Date of Award


Degree Name

Doctor of Philosophy (College of Arts and Science)

Schools and Centres

Arts & Sciences

First Supervisor

Associate Professor Martin Drum

Second Supervisor

Associate Professor Daniel Baldino


The notion of self-determination for Christmas Island has been considered for many years. There have been a range of reports, studies, inquiries and indeed protests (on the Island and in Canberra) over the years that have failed to provide a solution which is satisfactory to residents of Christmas Island and Australia’s Commonwealth Government. Accordingly, the purpose of this thesis is to explore and investigate the possibilities and options of the Territory of Christmas Island:

a) becoming an autonomous self-governing region (Parliamentary Legislative Assembly);
b) being incorporated into the legislative arrangements of West Australia (WA) or Northern Territory (NT);
c) developing an alternative mixed delivery model of governance, incorporating elements from the above options (such as an ‘internal territory arrangement’); or
d) maintaining the status quo.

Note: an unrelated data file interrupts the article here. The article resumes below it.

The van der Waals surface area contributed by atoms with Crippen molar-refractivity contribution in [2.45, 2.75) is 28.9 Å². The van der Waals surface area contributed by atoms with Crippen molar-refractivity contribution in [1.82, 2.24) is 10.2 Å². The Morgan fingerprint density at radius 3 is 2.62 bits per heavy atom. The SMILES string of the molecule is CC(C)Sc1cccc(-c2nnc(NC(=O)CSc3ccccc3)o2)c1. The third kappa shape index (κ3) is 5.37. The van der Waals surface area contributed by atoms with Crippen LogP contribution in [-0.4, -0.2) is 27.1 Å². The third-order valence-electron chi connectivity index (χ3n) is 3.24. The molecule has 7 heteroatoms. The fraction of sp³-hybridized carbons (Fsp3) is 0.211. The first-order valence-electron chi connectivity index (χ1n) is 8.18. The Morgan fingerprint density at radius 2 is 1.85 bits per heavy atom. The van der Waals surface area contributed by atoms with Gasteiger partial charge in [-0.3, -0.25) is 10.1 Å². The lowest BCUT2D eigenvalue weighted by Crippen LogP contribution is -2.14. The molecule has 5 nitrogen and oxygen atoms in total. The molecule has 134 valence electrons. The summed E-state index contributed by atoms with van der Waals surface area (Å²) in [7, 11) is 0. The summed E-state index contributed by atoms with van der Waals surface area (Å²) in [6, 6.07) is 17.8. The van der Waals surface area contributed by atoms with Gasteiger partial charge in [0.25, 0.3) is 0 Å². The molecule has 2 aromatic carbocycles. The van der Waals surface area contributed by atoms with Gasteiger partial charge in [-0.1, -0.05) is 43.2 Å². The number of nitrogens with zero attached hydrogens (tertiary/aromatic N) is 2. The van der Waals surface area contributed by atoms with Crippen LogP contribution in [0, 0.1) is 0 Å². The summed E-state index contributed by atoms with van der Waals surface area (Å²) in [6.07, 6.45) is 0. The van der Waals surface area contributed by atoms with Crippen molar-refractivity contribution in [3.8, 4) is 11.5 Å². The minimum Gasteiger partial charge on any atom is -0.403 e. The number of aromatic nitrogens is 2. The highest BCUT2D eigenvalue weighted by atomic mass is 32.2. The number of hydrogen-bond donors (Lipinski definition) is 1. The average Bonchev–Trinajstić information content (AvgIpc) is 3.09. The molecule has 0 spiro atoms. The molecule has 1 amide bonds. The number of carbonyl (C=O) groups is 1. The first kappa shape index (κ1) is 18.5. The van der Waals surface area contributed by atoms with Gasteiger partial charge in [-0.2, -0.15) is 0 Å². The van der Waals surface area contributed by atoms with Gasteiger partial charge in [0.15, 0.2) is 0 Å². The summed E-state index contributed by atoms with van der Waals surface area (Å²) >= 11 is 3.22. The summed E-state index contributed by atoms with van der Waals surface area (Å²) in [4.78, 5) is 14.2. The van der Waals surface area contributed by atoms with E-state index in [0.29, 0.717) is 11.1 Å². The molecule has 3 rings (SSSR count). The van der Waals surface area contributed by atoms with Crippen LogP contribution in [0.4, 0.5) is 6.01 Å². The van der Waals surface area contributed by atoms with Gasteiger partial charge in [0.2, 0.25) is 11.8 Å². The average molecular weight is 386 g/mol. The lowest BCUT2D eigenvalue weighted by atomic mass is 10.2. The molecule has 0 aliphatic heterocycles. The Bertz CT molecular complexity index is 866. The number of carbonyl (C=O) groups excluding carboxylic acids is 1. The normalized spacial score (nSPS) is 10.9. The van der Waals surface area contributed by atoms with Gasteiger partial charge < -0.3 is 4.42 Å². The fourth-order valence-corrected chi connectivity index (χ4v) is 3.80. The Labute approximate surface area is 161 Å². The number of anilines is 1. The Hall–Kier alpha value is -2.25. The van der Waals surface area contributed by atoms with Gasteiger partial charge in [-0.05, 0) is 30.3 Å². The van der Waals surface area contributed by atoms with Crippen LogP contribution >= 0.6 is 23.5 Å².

The thesis will discuss and examine the principles of democratic governance, including responsible government and representative democracy. It will also consider the unique history, culture and demography of Christmas Island, as well as the financial arrangements underpinning the existing governance model. It will discuss land tenure and asset ownership, which are both contentious issues on the island. Finally, the various future governance options will be examined, with a view to considering whether how effectively they might work within the Christmas Island context. The thesis utilises a range of reports and submissions made on the issue during parliamentary inquiries, as well as contemporary literature on self-determination and governance.

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